On the other hand, an act of sampling that goes beyond such de minimis threshold and is considered recognisable is covered by the exclusive right of reproduction. Absent authorisation, such an act is only allowed if covered by the E&L for quotation. This means that the sampling at issue must meet the express conditions set out in Article 5(3)(d) InfoSoc Directive, as well as have the intention of entering into dialogue with the sampled work (or extract thereof). We expect that the application of this E&L to musical and audio-visual sampling will be challenging for the courts.
Overall, the Court’s approach in Pelham to the role of fundamental rights on the scope of copyright law is somewhat conservative. To be sure, Article 13 of the Charter does have a key interpretative role in slightly reducing the potential scope of the right of reproduction of phonogram producers. However, the recourse to fundamental rights is limited to an internal dimension: they can only shape the copyright acquis rules within the boundaries set by the legislature. According to the Court, the extant legal framework already strikes the necessary balance between competing interests, including provisions – namely E&Ls and the three-step test – that function as internal mechanisms recognizing and protecting fundamental rights interests. In a realm of fast-paced technological development, this crystallization of the level of fundamental rights protection of users in a legislative framework designed 20 years ago is, at the very least, debatable.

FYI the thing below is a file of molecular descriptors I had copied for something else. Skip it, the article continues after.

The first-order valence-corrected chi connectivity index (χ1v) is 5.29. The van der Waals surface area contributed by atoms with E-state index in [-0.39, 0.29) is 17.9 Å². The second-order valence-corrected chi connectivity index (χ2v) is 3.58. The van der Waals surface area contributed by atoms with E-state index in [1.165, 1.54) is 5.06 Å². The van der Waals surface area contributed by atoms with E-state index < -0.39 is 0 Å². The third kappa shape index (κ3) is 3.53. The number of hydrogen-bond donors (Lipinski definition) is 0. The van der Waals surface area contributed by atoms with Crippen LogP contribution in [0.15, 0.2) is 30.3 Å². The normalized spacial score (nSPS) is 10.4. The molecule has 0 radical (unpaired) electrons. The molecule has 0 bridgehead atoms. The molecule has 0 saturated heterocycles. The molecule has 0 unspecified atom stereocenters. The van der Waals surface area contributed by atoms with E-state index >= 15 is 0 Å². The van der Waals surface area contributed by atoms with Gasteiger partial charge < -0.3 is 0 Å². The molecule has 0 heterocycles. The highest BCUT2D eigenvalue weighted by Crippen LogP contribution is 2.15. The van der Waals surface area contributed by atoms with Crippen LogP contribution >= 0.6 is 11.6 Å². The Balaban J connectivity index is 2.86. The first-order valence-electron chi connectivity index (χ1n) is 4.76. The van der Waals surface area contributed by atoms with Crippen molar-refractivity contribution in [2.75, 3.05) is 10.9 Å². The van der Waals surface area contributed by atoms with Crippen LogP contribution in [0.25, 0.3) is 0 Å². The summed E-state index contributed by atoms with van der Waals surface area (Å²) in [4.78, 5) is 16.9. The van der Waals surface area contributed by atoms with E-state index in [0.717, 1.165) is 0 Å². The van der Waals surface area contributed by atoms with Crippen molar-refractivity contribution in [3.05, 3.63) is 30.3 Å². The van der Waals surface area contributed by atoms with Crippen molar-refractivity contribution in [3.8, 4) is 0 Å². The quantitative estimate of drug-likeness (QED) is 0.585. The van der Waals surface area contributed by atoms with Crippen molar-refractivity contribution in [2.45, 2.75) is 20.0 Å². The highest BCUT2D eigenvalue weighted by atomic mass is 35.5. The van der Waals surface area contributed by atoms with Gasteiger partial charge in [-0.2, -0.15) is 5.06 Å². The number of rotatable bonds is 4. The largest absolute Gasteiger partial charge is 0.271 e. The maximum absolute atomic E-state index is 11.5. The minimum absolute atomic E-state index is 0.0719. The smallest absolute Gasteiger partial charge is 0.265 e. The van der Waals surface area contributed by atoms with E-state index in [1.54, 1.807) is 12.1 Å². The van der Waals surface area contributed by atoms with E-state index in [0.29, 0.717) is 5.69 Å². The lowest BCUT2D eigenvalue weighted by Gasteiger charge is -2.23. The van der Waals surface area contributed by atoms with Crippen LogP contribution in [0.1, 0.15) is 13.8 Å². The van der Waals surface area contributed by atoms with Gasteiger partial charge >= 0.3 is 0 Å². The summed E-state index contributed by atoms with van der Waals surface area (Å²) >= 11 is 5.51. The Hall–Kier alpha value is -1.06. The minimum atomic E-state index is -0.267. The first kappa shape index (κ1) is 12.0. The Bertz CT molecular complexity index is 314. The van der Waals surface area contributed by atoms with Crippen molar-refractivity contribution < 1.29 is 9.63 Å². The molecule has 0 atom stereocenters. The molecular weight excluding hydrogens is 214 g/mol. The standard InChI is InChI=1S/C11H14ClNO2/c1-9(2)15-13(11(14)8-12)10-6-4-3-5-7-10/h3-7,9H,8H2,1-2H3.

Be that as it may, the result is that fundamental rights become factors in the interpretation of exclusive rights and E&Ls, to be considered in combination with other factors, such as the effectiveness of harmonization and legal certainty. Crucially, this means that national legislators are bound by the exhaustive list of optional E&Ls in Article 5 InfoSoc Directive. Despite room to manoeuvre in relation to some of those provisions, they cannot go beyond that list, as that would endanger the effective harmonization and legal certainty.